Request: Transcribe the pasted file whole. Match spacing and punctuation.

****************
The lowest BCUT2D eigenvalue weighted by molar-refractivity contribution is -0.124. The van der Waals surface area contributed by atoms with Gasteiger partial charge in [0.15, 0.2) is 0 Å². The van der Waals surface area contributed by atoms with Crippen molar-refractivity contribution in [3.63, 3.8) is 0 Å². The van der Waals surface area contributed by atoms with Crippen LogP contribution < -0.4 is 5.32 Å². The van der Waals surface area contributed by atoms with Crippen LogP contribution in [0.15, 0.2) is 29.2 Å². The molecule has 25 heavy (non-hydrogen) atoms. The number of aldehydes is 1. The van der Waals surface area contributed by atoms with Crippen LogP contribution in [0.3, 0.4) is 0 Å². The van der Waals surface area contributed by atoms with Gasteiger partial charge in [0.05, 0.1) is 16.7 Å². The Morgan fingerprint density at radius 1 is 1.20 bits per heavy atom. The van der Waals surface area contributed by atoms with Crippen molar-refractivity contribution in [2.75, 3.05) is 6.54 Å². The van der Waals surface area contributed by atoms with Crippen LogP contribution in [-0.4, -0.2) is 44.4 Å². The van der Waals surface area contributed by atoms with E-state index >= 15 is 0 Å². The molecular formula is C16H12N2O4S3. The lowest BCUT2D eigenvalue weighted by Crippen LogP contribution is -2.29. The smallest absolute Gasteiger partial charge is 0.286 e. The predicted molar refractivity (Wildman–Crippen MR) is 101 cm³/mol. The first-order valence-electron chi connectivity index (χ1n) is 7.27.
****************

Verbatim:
The lowest BCUT2D eigenvalue weighted by molar-refractivity contribution is -0.124. The van der Waals surface area contributed by atoms with Gasteiger partial charge in [0.15, 0.2) is 0 Å². The van der Waals surface area contributed by atoms with Crippen molar-refractivity contribution in [3.63, 3.8) is 0 Å². The van der Waals surface area contributed by atoms with Crippen LogP contribution < -0.4 is 5.32 Å². The van der Waals surface area contributed by atoms with Crippen LogP contribution in [0.15, 0.2) is 29.2 Å². The molecule has 25 heavy (non-hydrogen) atoms. The number of aldehydes is 1. The van der Waals surface area contributed by atoms with Crippen LogP contribution in [0.3, 0.4) is 0 Å². The van der Waals surface area contributed by atoms with Gasteiger partial charge in [0.05, 0.1) is 16.7 Å². The Morgan fingerprint density at radius 1 is 1.20 bits per heavy atom. The van der Waals surface area contributed by atoms with Crippen molar-refractivity contribution in [2.75, 3.05) is 6.54 Å². The van der Waals surface area contributed by atoms with Crippen LogP contribution in [-0.4, -0.2) is 44.4 Å². The van der Waals surface area contributed by atoms with E-state index >= 15 is 0 Å². The molecular formula is C16H12N2O4S3. The lowest BCUT2D eigenvalue weighted by Crippen LogP contribution is -2.29. The smallest absolute Gasteiger partial charge is 0.286 e. The predicted molar refractivity (Wildman–Crippen MR) is 101 cm³/mol. The first-order valence-electron chi connectivity index (χ1n) is 7.27.